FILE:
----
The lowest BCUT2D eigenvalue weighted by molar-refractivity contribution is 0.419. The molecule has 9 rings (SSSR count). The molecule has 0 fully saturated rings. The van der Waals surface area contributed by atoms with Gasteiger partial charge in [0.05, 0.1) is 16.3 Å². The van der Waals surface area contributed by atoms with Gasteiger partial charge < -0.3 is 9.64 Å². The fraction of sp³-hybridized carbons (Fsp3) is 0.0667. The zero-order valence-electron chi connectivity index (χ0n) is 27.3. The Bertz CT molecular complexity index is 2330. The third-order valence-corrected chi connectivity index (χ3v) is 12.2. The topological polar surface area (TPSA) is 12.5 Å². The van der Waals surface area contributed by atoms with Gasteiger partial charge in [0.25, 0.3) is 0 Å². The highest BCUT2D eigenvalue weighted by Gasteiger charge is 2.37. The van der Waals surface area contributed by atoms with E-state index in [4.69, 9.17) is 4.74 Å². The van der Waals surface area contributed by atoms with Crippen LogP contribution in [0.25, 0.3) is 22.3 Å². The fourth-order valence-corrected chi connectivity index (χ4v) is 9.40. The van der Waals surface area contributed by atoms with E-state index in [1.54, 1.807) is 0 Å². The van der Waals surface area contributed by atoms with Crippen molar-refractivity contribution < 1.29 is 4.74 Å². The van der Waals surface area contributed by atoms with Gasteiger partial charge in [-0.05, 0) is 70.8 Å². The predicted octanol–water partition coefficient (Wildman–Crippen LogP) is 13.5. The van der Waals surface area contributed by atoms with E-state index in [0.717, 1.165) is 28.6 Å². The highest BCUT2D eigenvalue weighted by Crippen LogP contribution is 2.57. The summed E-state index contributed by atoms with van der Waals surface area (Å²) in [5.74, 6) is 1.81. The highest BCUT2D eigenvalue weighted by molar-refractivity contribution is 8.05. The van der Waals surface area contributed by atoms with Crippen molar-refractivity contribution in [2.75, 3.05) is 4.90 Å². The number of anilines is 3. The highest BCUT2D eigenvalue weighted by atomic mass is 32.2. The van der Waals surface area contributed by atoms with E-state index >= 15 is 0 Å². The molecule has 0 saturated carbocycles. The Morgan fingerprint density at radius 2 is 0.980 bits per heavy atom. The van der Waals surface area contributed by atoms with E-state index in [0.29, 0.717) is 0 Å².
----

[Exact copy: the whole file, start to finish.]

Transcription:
The lowest BCUT2D eigenvalue weighted by molar-refractivity contribution is 0.419. The molecule has 9 rings (SSSR count). The molecule has 0 fully saturated rings. The van der Waals surface area contributed by atoms with Gasteiger partial charge in [0.05, 0.1) is 16.3 Å². The van der Waals surface area contributed by atoms with Gasteiger partial charge < -0.3 is 9.64 Å². The fraction of sp³-hybridized carbons (Fsp3) is 0.0667. The zero-order valence-electron chi connectivity index (χ0n) is 27.3. The Bertz CT molecular complexity index is 2330. The third-order valence-corrected chi connectivity index (χ3v) is 12.2. The topological polar surface area (TPSA) is 12.5 Å². The van der Waals surface area contributed by atoms with Gasteiger partial charge in [0.25, 0.3) is 0 Å². The highest BCUT2D eigenvalue weighted by Gasteiger charge is 2.37. The van der Waals surface area contributed by atoms with E-state index in [4.69, 9.17) is 4.74 Å². The van der Waals surface area contributed by atoms with Crippen LogP contribution in [0.25, 0.3) is 22.3 Å². The fourth-order valence-corrected chi connectivity index (χ4v) is 9.40. The van der Waals surface area contributed by atoms with E-state index in [1.54, 1.807) is 0 Å². The van der Waals surface area contributed by atoms with Crippen molar-refractivity contribution < 1.29 is 4.74 Å². The van der Waals surface area contributed by atoms with Gasteiger partial charge in [-0.05, 0) is 70.8 Å². The predicted octanol–water partition coefficient (Wildman–Crippen LogP) is 13.5. The van der Waals surface area contributed by atoms with E-state index in [0.717, 1.165) is 28.6 Å². The highest BCUT2D eigenvalue weighted by Crippen LogP contribution is 2.57. The summed E-state index contributed by atoms with van der Waals surface area (Å²) in [5.74, 6) is 1.81. The highest BCUT2D eigenvalue weighted by molar-refractivity contribution is 8.05. The van der Waals surface area contributed by atoms with Crippen molar-refractivity contribution in [2.75, 3.05) is 4.90 Å². The number of anilines is 3. The highest BCUT2D eigenvalue weighted by atomic mass is 32.2. The van der Waals surface area contributed by atoms with E-state index >= 15 is 0 Å². The molecule has 0 saturated carbocycles. The Morgan fingerprint density at radius 2 is 0.980 bits per heavy atom. The van der Waals surface area contributed by atoms with E-state index in [0.29, 0.717) is 0 Å².